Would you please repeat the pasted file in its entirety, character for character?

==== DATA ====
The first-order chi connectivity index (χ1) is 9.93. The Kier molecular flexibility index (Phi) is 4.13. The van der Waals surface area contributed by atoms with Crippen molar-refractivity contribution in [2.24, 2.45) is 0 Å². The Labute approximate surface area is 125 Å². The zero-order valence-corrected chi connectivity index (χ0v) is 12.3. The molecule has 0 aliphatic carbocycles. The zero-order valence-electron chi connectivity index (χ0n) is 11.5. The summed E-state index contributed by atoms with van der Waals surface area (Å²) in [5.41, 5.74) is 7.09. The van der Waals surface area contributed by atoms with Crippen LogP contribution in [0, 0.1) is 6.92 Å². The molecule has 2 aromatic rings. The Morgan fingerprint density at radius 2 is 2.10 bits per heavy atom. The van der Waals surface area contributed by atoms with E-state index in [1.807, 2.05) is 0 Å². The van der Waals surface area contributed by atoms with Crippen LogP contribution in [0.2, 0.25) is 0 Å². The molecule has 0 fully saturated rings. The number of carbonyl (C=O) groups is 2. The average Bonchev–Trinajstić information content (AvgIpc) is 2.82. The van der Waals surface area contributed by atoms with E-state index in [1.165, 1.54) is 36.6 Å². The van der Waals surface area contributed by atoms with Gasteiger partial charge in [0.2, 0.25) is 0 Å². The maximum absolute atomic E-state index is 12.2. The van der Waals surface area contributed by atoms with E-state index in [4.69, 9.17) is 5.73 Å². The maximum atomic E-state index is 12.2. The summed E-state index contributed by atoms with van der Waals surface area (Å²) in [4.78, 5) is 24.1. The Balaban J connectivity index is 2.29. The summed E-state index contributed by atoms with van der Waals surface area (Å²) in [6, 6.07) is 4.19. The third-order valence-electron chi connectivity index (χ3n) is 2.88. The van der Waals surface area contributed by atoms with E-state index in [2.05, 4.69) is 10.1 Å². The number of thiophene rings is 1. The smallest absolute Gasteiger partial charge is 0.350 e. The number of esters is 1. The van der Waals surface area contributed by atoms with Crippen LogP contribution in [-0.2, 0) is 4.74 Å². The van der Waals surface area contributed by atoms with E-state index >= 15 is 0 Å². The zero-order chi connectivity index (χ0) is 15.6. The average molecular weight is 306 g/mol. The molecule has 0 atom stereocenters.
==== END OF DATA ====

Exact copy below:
The first-order chi connectivity index (χ1) is 9.93. The Kier molecular flexibility index (Phi) is 4.13. The van der Waals surface area contributed by atoms with Crippen molar-refractivity contribution in [2.24, 2.45) is 0 Å². The Labute approximate surface area is 125 Å². The zero-order valence-corrected chi connectivity index (χ0v) is 12.3. The molecule has 0 aliphatic carbocycles. The zero-order valence-electron chi connectivity index (χ0n) is 11.5. The summed E-state index contributed by atoms with van der Waals surface area (Å²) in [5.41, 5.74) is 7.09. The van der Waals surface area contributed by atoms with Crippen LogP contribution in [0, 0.1) is 6.92 Å². The molecule has 2 aromatic rings. The Morgan fingerprint density at radius 2 is 2.10 bits per heavy atom. The van der Waals surface area contributed by atoms with E-state index in [1.807, 2.05) is 0 Å². The van der Waals surface area contributed by atoms with Crippen LogP contribution in [0.2, 0.25) is 0 Å². The molecule has 0 fully saturated rings. The number of carbonyl (C=O) groups is 2. The average Bonchev–Trinajstić information content (AvgIpc) is 2.82. The van der Waals surface area contributed by atoms with E-state index in [1.165, 1.54) is 36.6 Å². The van der Waals surface area contributed by atoms with Gasteiger partial charge in [0.2, 0.25) is 0 Å². The maximum absolute atomic E-state index is 12.2. The van der Waals surface area contributed by atoms with E-state index in [4.69, 9.17) is 5.73 Å². The maximum atomic E-state index is 12.2. The summed E-state index contributed by atoms with van der Waals surface area (Å²) in [4.78, 5) is 24.1. The Balaban J connectivity index is 2.29. The summed E-state index contributed by atoms with van der Waals surface area (Å²) in [6, 6.07) is 4.19. The third-order valence-electron chi connectivity index (χ3n) is 2.88. The van der Waals surface area contributed by atoms with E-state index in [2.05, 4.69) is 10.1 Å². The number of thiophene rings is 1. The smallest absolute Gasteiger partial charge is 0.350 e. The number of esters is 1. The van der Waals surface area contributed by atoms with Crippen LogP contribution in [-0.2, 0) is 4.74 Å². The van der Waals surface area contributed by atoms with E-state index >= 15 is 0 Å². The zero-order chi connectivity index (χ0) is 15.6. The average molecular weight is 306 g/mol. The molecule has 0 atom stereocenters.